Thus, the current evolutionary rate (based primarily on neutral genetic drift) may underestimate the evolutionary potential of the virus to evade nAbs deployed as prophylactics. Under the selective pressure of widely deployed nAb prophylactics, population-level selection for antibody-evading, infection-competent viral mutants could result in a rapid resurgence of SARS-CoV-2 infections.
Basically two key factors influence the rate of evolution under natural selection: mutation rate and mutational tolerance. Mutation rates alone offer a limited picture of the ability of viruses to generate successful escape mutations because even if escape mutations arise quickly, they will not persist in the population if they significantly reduce viral infectivity. While some vaccine preventable viruses have very low mutation rates (such as smallpox, ~1 x 10-6 sub/nuc/yr), others have high mutation rates (such as poliovirus, 1 x 10-2 sub/nuc/yr). The interplay between the mutation rate and the fitness costs imposed by the mutation offers powerful clues as to the potential for evolutionary escape. Additionally, there is a sharp contrast between the high antigenic evolvability of viruses like influenza, notable for their evolutionary capacity for immune evasion, and the low antigenic evolvability of viruses like poliovirus, which have proven highly tractable to antibody-mediated prophylaxis via vaccines despite a high evolutionary rate. Studies of other infectious diseases support the concept that natural selection promotes antigenic evolvability.
The spread of SARS-CoV-2 through its newfound human hosts has occurred rapidly, and thus far, in the absence of medical countermeasures. Numerous COVID-19 prophylactics (and some therapies) are explicitly focused on the spike protein, and the immunodominance of the spike RBD in the natural immune response implies that even vaccines that use liveattenuated or inactivated SARS-CoV-2 will target this moiety to some extent.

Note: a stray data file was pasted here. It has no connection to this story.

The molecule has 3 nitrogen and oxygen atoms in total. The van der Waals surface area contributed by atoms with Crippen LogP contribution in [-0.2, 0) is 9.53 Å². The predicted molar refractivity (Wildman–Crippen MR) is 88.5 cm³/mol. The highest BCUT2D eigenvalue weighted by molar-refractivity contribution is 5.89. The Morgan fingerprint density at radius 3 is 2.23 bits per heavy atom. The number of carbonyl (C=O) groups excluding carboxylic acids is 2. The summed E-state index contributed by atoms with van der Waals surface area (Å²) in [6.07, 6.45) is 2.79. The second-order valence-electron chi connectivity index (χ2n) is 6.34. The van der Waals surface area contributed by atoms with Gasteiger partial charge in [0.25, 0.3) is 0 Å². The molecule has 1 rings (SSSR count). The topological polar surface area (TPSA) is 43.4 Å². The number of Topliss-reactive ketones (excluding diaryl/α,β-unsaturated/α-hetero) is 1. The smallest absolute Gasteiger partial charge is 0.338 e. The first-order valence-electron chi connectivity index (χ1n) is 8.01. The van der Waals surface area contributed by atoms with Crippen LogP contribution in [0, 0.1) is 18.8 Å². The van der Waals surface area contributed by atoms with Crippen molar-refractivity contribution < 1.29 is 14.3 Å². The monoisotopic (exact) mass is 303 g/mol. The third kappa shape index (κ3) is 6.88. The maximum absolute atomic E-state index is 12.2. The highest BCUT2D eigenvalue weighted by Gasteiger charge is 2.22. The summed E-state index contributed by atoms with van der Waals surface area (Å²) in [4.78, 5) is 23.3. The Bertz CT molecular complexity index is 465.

As the next phase of this evolutionary chess game between SARS-CoV-2 and humans unfolds, anticipating the virus’ counter-move to the widespread deployment of spike RBD-targeting nAbs has significant implications for our ability to prevent spread of the disease via an antibody based prophylactic strategy. The evolvability of SARS-CoV-2 spike protein RBD in the presence of nAbs depends on two things: the mutation rate in the presence of selection pressure and the mutational tolerance of the spike protein. The mutation rate of SARS-CoV-2 is in line with that of other single-strand RNA viruses, ranging between two and four fold lower than that of influenza and HIV.
In general mutation rates for RNA viruses are among the highest known (on the order of 10-6 per base per viral replication cycle). When compared against many other RNA viruses, such as Hepatitis C,for which evolution has practical clinical consequences, SARS-CoV-2 has a relatively high evolutionary rate.
As mentioned earlier, the currently estimated mutation rate for SARS-CoV-2 is in the context of neutral genetic drift.
Mutation rates themselves are evolvable and increase over time due to natural selection, a SARS-CoV-2 RNA dependent RNA polymerase (RdRp) variant that increases the mutation rate by two to five times (eliminating the mutation rate differential with respect to HIV and influenza) has already been identified in clinical isolates.
At the same time, the tolerance of spike protein RBD to immune-evading mutatio